Bitcoin keeps falling, and is considerably lower than the screenshot I took weeks ago when at 30,900:
And now at 28500 (and 28300 as of hitting publish):
Out of hundreds of people posting financial analysis about Bitcoin online, my analysis was the correct one by using the compression/sloppiness pattern described earlier and which I devised. The sloppy chart pattern portended to more downside, and that is what happened.
Yet again pattern recognition skills pay off, proving that IQ does matter and is predictive of real-life ability, not just test-taking or puzzle-solving ability. This is enough to douse water over all of the claims that high IQ does not predict or mean anything in the ‘real world’. Stock charts are sorta like matrix IQ test in that they involve pattern recognition, but the reward is money for being right, not just a score.
When the smartest person says that Bitcoin is going to drop, it stands to reason it will.
That is not to say IQ is the be-all-end-all. It does not work that well against a well-heeled and determined and almost equally smart adversary. Or if equally smart: forget about it. The reason why Moneyball is such a popular and enduring story (which was later debunked as being embellished anyway) is not because triumphant underdog stories are common, but because they are rare: otherwise no one would make movies and write books about them.
In some cases money and brainpower are not enough, like Microsoft’s many failed attempts at creating a viable competitor to Google or the iPhone. Twitter is among the most copied sites in existence. Mastodon saw a surge mostly out of protest of Elon Musk, not because it’s actually better than Twitter. The total traffic of the most popular YouTube alternative probably does not even equal a single Mr. Beast video. Maybe I am exaggerating, but the drop from #1 to #2 is really big.
Business advice needs to focus more on things which are common or practical, not outliers. You cannot expect to be like Billy Beane. IQ is great for forecasting, chess, stock picking, math–things which are g-loaded but not much money involved, which is why nobodies and non-billionaires such as myself keep being right, but famous, rich people are wrong about crypto and other stuff. Forecasting is an ability in which having more money or fame does not seem to be of any use.
I remember in 2021 Marc Andreessen and Peter Thiel were hyping crypto as the next big thing. I was like, no, that train left the station. Recall those two people were early investors in Facebook/Meta, so it would seem like they knew what they were talking about and had the track record to back it up.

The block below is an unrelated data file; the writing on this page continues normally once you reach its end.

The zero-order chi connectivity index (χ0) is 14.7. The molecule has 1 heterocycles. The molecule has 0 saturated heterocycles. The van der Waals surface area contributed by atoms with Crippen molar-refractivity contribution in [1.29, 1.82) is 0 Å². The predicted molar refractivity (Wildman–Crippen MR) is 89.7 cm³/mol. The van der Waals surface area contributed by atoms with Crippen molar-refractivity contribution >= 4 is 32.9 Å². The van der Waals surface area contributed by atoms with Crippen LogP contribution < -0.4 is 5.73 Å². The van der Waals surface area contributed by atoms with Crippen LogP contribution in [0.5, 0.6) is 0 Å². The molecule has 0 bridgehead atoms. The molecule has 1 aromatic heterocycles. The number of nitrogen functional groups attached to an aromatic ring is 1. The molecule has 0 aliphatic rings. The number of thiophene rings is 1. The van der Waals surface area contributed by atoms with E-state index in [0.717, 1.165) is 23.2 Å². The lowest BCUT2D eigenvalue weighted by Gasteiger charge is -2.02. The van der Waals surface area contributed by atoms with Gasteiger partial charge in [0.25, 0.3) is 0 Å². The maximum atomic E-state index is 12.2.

Investing in Facebook in 2005, a year after Mr. Zuckerberg founded (or stole, depending on who you ask) the website in his Harvard dorm room, was like investing in AOL or Cisco in 1990, and getting in on the ground floor of one of the biggest cultural phenomenon of our time, and the biggest mobile/online advertising juggernauts of all time, second only to Google.
Buying crypto in 2021-2022 was not at all like that, but like getting a stock tip from your uncle, albeit a very rich and famous one. The pitch for crypto is similar to Enron: “See, it’s not a dotcom company, but it has a website. This is the future of energy markets and derivatives trading. Major companies will use it.” At least with the recent hype over AI, one can clearly see it has practical applications and is used by millions of people, like ChatGPT, which cannot be said for crypto. Same for AI and self-driving cars, among other applications. It may be overvalued, but at least there is something there.
I think it also shows the limitations of credentials or success stories. Peter Thiel created at least two major companies, those being Palantir and PayPal. Marc Andreessen got rich off Netscape, and is among the most successful VCs. Although he did not invent the world wide web or create the first browser, he was a pioneer. All a success story shows is how someone succeeded in the past under some conditions that either cannot be replicated or are inapplicable today.